California Drought Faces Flash Floods

Lili Georges, Staff Writer

After six long years, California has finally seen heavy rain storms on Sunday, January 22nd. The rainfall broke several records, being the strongest storm in California since 2010.

  The storm has helped diminish the drought in many parts of California, specifically North above Interstate 80, with an average of 23.5 inches of rainfall.

  The rain, despite being necessary across California, has caused issues in different areas. KTLA 5 reports, “Flash flood warnings had been sent out to areas such as the South Bay, L.A. Harbor, Long Beach, Anaheim, Santa Ana and Santa Barbara and Ventura counties.” In addition, freeways had to be shut down because of unsafe conditions, and residents living near burn areas had to evacuate their homes.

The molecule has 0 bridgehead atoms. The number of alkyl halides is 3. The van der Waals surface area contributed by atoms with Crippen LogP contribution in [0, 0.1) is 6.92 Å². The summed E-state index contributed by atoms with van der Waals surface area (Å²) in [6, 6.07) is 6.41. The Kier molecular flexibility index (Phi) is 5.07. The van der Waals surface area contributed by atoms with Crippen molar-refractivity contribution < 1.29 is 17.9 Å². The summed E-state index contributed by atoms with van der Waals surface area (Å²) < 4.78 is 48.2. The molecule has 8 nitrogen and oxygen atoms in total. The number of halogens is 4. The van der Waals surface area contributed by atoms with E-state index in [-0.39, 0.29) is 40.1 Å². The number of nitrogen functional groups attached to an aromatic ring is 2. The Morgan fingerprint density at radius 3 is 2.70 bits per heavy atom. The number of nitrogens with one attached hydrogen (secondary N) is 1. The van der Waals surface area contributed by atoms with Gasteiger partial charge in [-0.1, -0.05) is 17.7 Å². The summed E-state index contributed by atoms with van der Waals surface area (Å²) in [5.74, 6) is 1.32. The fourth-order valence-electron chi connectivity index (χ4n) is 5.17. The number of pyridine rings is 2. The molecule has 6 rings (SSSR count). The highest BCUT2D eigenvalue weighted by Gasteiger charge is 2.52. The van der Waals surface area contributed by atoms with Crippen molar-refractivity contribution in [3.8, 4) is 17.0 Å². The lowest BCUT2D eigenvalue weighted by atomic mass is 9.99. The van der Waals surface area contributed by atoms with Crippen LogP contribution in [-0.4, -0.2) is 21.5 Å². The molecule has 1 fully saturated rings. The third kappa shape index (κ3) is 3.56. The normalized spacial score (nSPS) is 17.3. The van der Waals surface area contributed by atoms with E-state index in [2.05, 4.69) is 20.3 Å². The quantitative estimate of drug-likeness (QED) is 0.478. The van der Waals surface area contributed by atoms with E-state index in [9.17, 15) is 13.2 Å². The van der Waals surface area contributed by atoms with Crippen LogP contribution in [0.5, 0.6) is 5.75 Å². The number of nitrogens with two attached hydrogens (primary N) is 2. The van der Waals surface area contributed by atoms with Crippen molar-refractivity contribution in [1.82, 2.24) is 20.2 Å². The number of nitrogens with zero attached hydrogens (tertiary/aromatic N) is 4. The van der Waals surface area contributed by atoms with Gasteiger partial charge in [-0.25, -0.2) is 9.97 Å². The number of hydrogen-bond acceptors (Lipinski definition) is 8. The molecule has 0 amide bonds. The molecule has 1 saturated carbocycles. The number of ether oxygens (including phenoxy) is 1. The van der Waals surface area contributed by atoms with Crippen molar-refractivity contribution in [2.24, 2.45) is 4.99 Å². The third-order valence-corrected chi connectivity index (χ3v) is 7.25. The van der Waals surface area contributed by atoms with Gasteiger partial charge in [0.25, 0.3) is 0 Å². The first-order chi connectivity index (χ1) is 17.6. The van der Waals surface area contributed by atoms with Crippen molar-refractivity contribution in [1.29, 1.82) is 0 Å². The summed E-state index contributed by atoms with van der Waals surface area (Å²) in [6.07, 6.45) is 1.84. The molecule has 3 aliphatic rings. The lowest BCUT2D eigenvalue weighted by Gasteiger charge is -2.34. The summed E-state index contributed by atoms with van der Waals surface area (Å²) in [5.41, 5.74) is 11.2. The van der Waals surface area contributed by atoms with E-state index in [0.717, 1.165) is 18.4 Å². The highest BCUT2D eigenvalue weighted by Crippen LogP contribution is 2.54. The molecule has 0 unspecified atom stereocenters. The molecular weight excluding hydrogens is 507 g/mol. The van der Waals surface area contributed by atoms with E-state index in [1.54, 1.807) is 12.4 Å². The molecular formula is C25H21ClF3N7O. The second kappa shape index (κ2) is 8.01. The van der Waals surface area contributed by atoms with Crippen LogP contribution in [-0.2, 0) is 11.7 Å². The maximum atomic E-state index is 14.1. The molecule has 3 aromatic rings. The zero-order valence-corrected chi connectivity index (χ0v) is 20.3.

When asked about the impact of the storm, Derek Morimoto (12) believes that we have to be cautious for our safety, saying, “Even though we live in Southern California, we have to be ready for the elements, because we never know what may happen.” Jinny Kim (11) recalls, “I was passing by a homeless person outside of this market, and before I offered her food, I could not help but wonder where she might have gone while it was pouring and had a possible chance of flood.”

  Even though the storm is not as strong in Southern California in comparison to Northern California, it has still has a big impact. On Sunday, the West High Campus faced flooding near the baseball field. The rain caused the hill below the field to collapse in on itself, due to the soft soil.

  With El Niño coming in 2017, forecasters are predicting even more rainfall. Make sure to drive safely, and be aware of any flash flood warnings.